Individuals with kidney failure on outpatient hemodialysis therapy may experience many biopsycho social complications and existential concerns. Consequently, there is a need to implement a process of advance care planning to effectively meet the extensive needs of these individuals. However, this article suggests there are various barriers in some outpatient hemodialysis facilities that may hinder the introduction of advance care planning. This article provides a critical discussion of some of these elements, including increased time pressure, nurse-patient communication, and the nurse-patient relationship. The article also makes recommendations that would facilitate the implementation of a process of advance care planning in outpatient hemodialysis facilities.
Successful hemodialysis treatments for patients with renal failure depend on patient adherence to prescribed treatment regimens. Lack of adherence may contribute to patient discomfort between hemodialysis treatments. This article reports a descriptive, correlational feasibility study that utilized Kolcaba's Comfort Theory as a framework. The purpose of the study was to determine a potential relationship between comfort and fluid retention (a proxy for adherence) in adults with end stage renal disease receiving hemodialysis. A convenience sample of 51 patients receiving hemodialysis was studied. Comparisons of patient weight gain between hemodialysis treatment sessions measured fluid retention by proxy. Results indicated no significant relationship between the variables of comfort and adherence to fluid restrictions. However, this finding has potential to support clinical practice to minimize weight gain to sustain comfort. Awareness of comfort as a consideration for adherence to prescribed treatment regimens may help nurses coach individuals to improve treatment adherence.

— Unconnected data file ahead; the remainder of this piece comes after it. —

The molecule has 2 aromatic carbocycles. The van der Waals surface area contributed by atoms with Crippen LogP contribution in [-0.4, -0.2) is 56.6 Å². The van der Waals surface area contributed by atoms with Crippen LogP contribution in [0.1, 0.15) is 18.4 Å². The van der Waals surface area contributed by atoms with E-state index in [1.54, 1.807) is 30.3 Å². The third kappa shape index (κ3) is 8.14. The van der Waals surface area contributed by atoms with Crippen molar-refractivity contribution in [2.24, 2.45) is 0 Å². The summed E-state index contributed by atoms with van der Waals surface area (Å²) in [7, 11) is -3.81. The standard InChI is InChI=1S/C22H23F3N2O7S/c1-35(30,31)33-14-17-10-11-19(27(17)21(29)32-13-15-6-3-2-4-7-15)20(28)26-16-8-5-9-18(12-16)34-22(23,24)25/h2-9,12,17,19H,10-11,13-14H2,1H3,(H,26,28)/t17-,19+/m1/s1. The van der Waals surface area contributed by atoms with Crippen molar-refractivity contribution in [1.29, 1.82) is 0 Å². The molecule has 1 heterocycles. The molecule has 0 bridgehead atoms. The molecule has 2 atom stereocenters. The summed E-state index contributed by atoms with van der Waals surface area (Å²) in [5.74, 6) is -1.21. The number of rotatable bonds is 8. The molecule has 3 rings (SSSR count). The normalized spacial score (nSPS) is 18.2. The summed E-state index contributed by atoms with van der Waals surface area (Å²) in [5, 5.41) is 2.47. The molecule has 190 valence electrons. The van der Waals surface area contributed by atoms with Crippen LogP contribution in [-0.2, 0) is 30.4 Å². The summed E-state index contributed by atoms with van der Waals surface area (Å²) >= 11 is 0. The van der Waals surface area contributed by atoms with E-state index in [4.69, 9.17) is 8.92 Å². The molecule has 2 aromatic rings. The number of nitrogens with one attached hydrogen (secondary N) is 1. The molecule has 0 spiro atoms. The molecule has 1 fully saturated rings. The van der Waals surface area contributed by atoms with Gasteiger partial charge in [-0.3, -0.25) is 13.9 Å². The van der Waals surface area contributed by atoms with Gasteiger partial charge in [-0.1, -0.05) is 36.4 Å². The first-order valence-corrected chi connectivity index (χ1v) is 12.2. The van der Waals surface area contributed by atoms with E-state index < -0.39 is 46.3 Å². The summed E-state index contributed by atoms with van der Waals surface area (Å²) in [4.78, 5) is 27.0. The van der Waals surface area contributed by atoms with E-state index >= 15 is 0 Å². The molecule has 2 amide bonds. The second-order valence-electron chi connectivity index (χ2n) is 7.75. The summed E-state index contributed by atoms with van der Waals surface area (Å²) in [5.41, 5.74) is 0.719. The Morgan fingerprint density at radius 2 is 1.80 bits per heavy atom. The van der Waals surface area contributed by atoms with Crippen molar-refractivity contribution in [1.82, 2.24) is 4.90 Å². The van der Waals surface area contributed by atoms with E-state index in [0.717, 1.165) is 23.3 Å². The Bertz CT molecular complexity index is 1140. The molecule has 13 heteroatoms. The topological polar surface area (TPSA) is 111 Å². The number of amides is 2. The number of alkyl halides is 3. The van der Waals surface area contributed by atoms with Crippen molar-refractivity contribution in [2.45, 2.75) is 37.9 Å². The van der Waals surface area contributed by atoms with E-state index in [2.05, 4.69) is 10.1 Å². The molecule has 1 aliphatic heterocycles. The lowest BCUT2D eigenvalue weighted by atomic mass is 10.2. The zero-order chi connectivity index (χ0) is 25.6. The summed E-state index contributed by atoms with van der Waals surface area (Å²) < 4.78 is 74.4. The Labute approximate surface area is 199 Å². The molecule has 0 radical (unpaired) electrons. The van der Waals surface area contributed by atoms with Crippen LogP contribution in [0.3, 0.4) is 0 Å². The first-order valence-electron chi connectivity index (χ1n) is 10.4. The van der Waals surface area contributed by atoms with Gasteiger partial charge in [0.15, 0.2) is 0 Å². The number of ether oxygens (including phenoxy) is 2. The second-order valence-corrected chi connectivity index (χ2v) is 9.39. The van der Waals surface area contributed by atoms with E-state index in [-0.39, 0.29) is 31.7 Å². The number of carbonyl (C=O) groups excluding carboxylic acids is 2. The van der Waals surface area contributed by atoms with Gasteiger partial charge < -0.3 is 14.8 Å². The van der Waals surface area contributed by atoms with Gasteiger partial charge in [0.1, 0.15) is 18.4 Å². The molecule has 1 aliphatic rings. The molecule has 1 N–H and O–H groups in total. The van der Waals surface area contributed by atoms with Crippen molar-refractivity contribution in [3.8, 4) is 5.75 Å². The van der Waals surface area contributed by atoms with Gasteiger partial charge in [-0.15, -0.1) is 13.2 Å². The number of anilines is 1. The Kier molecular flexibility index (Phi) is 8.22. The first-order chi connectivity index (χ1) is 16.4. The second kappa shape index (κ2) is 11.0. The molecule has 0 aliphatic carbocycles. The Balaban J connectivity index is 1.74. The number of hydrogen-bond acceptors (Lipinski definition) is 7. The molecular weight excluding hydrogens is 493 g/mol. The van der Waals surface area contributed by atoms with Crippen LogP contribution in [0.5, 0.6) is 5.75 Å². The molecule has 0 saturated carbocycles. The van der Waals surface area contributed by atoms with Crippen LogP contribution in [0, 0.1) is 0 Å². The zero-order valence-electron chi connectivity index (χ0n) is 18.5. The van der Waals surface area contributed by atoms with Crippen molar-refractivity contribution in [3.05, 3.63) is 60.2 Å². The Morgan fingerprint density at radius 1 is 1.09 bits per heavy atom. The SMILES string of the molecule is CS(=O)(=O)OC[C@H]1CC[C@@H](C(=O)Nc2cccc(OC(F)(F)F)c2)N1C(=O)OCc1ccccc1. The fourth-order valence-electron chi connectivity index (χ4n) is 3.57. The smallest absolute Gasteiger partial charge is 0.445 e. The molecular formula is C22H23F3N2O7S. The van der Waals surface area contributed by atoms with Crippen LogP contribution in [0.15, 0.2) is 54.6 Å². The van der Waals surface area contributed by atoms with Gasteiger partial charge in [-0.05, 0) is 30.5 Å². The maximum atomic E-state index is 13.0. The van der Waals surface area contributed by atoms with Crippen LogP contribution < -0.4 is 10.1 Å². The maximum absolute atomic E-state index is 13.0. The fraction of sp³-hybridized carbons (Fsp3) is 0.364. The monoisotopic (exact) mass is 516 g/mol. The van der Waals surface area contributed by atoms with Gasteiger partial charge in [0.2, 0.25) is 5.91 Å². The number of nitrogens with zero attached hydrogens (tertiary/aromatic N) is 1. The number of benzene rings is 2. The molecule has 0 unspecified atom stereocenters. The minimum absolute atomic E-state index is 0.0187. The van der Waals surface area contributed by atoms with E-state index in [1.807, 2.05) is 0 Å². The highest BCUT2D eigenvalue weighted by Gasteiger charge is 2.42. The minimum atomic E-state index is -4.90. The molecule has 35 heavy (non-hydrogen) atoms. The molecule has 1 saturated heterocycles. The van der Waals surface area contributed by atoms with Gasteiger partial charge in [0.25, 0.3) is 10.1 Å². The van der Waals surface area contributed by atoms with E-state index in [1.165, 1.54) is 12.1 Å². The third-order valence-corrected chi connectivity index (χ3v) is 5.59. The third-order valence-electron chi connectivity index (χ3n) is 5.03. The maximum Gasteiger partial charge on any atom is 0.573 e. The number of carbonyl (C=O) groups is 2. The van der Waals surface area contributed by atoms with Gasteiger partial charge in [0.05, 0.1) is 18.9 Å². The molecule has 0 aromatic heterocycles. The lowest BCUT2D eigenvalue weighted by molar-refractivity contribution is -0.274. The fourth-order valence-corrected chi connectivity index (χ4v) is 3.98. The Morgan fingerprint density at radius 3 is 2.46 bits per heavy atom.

A patient-centered quality improvement program implemented in one Virginia hemodialysis facility sought to determine if peer-to-peer (P2P) programs can assist patients on in-center hemodialysis with self-management and improve outcomes. Using a single-arm, repeatedmeasurement, quasi-experimental design, 46 patients participated in a four-month P2P intervention. Outcomes include knowledge, self-management behaviors, and psychosocial health indicators: self-efficacy, perceived social support, hemodialysis social support, and healthrelated quality of life (HRQoL). Physiological health indicators included missed and shortened treatments, arteriovenous fistula placement, interdialytic weight gain, serum phosphorus, and hospitalizations. Mentees demonstrated increased knowledge, self-efficacy, perceived social support, hemodialysis social support, and HRQoL. Missed treatments decreased. Mentors experienced increases in knowledge, self-management, and social support. A P2P mentoring program for in-center hemodialysis can benefit both mentees and mentors.